A few weeks ago, my husband reported that there had been a hawk over our backyard, terrorizing our chickens. The hawk had gone so far as to capture a squirrel and eat his snack while glaring at our chickens, who were cowering under the back steps. We considered moving them under better cover, but they seemed to do a good job of protecting themselves, so off we went.
Then yesterday, I’d had a long day of appointments and kids home from school for conferences, and by 4:45, I was exhausted, and came to my back office and stared at my screen, trying to will myself to write. That’s when I heard it, the panicked screaming of my chickens, clearly freaking out about more than a laying box squabble. I leaned over to pull my curtain back just in time to see a hawk swoop down into the yard to more chicken freak out noises. I couldn’t see where it had landed, or if there were victims, so I jumped up, leapt over my Kindergarten son, yelling something about hawks and chickens, and ran for the back door.
In my head, there was a voice pointing out that perhaps I should have a plan. Was I going to wage war with the attacking hawk? Maybe I should find safety goggles if that was the case. The other voice in my head yelled that there was no time for goggles and plans, to just get out there….but stop long enough to switch shoes for slippers. No way that hawk’s going to take you seriously with sheepskin lined slippers on.
I got outside, and 11 of our 12 chickens were cowering under a leaf-naked bush, but they were unharmed, and apparently glad to see me. The 12th chicken was a bird my daughter named “Featherless,” because she is half plucked from other’s fighting with her. She lays huge eggs, so we keep her, and hope that she’ll one day feather out again, but so far…no luck. Apparently, her lack of feathers had made her an easy target. I concerned myself with getting the others to safety. They didn’t have any interest in my shooing them across the yard, so I started to carry them, two by two when I could manage it, back to the coop, while the hawk watched from a tree two houses down, apparently threatened by my very shiny Danskos. Take that, Hawk!
I got all but two of the chickens cooped up when out came the 12th chicken, Featherless! I’ve never been so happy to see our most ridiculous looking bird. Another 20 minutes of chicken-around-the-lilac-bush later, and all the girls were safe and sound. And I had gone in to open a nice bottle of red wine…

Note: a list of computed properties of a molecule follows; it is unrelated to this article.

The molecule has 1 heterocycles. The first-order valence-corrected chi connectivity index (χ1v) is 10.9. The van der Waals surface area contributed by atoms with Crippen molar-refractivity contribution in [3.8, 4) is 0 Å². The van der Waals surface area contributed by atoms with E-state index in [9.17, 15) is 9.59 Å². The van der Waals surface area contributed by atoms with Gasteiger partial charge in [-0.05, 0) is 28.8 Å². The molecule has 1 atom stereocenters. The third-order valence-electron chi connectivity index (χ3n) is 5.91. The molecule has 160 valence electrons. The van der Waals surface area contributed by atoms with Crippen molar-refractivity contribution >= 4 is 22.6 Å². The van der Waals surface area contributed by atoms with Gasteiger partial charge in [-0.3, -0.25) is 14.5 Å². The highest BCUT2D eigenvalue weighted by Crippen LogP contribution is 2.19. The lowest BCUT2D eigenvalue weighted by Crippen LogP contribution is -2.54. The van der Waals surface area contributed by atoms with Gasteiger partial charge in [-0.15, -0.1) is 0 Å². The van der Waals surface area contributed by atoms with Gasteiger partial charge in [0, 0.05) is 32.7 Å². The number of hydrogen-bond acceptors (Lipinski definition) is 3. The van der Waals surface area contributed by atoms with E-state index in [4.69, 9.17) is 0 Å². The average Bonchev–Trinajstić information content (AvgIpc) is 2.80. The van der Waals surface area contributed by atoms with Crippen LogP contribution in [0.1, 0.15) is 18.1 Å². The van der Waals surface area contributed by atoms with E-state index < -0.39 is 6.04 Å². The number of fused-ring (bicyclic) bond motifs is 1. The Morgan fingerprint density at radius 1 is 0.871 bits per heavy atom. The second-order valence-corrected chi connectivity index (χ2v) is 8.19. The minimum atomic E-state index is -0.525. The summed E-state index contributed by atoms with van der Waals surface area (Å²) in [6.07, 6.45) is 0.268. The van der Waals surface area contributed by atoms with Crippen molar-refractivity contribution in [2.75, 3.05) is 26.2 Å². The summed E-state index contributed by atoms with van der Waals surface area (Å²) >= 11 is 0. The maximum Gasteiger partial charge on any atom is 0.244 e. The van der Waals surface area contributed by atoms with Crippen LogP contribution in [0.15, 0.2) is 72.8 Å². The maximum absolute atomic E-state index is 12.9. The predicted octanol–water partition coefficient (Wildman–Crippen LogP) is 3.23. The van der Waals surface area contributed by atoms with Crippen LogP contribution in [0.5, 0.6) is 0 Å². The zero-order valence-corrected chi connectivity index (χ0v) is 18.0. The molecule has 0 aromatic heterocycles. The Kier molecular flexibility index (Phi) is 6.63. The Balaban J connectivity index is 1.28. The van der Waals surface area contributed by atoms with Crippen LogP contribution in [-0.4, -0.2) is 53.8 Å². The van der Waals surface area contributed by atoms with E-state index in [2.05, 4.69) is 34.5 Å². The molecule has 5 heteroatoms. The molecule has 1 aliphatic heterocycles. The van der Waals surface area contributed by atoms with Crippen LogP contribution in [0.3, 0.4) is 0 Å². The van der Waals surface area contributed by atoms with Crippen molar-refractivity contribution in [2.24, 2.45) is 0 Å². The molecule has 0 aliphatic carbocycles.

That must have been terrifying. I dread the say hawks realise I have chickens!
It was terrifying, but see the comment below…I did let the girls back out today.
Sorry, that was meant to read day, not say. 🙂
This was posted by Robert Overturf on the Iowa Urban Chicken Farmers facebook page. It made me feel better about allowing the girls to keep their freedom: ” It’s a balance of risk and reward. Being able to offer a little freedom is worth a little risk in my opinion. Offering some cover to run to can go a long way. There’s no such thing as absolute safety, even if you do keep them under lock down 24-7, as many have learned the hard way when a raccoon pries their way through an impossibly small entry point. The ethical point that I run into when I consider these risks is why do we raise backyard chickens in the first place and I think the answer for many would that they want to be able to offer their chickens a better life than they would have in their factory, to connect more closely with their food, or some just for pets. I can’t help but think that 24-7 lock down isn’t too much of a step above factory conditions. Maybe better food, but I don’t think prisoners would value food over freedom, but that’s just me. Under natural and wild conditions these guys have a few predators and one gets taken out from time to time. If they are unfortunate enough to all be penned up together at the time then unfortunately they will probably all suffer the same fate with nowhere to go to get away. If you were to allow them to free range or even partially free-range, yes, you are going to lose one from time to time. It is also my opinion that they will be happier, you will enjoy them more, and you might avoid the massacres that occasionally occur under lock down. These guys really aren’t to bad at evading a predator if they are properly equipped to do so, i.e. enough room to fly away from ground predators and enough cover to hide from air predators. Just my 2 cents.”
Exercise caution when battling with hawks. Talons aside, every bird of prey is federally protected. You could find yourself in a legal pickle should you injure one. Maybe you could provide them more cover to cower from hawks. On a side note, when I was doing raccoon research in a game farm near Chicago, I would entertain myself watching a smaller Cooper’s Hawk trying to carry off pheasants. It was hilarious. The big fat birds were too heavy for the hawk to carry off, but she kept trying. And trying. And trying. And trying.
Good point, although once I saw it tear apart a squirrel, my days of trying to do anything but scare it were over. The chickens have plenty of cover, they just don’t always pick the smartest place to run and hide….ever.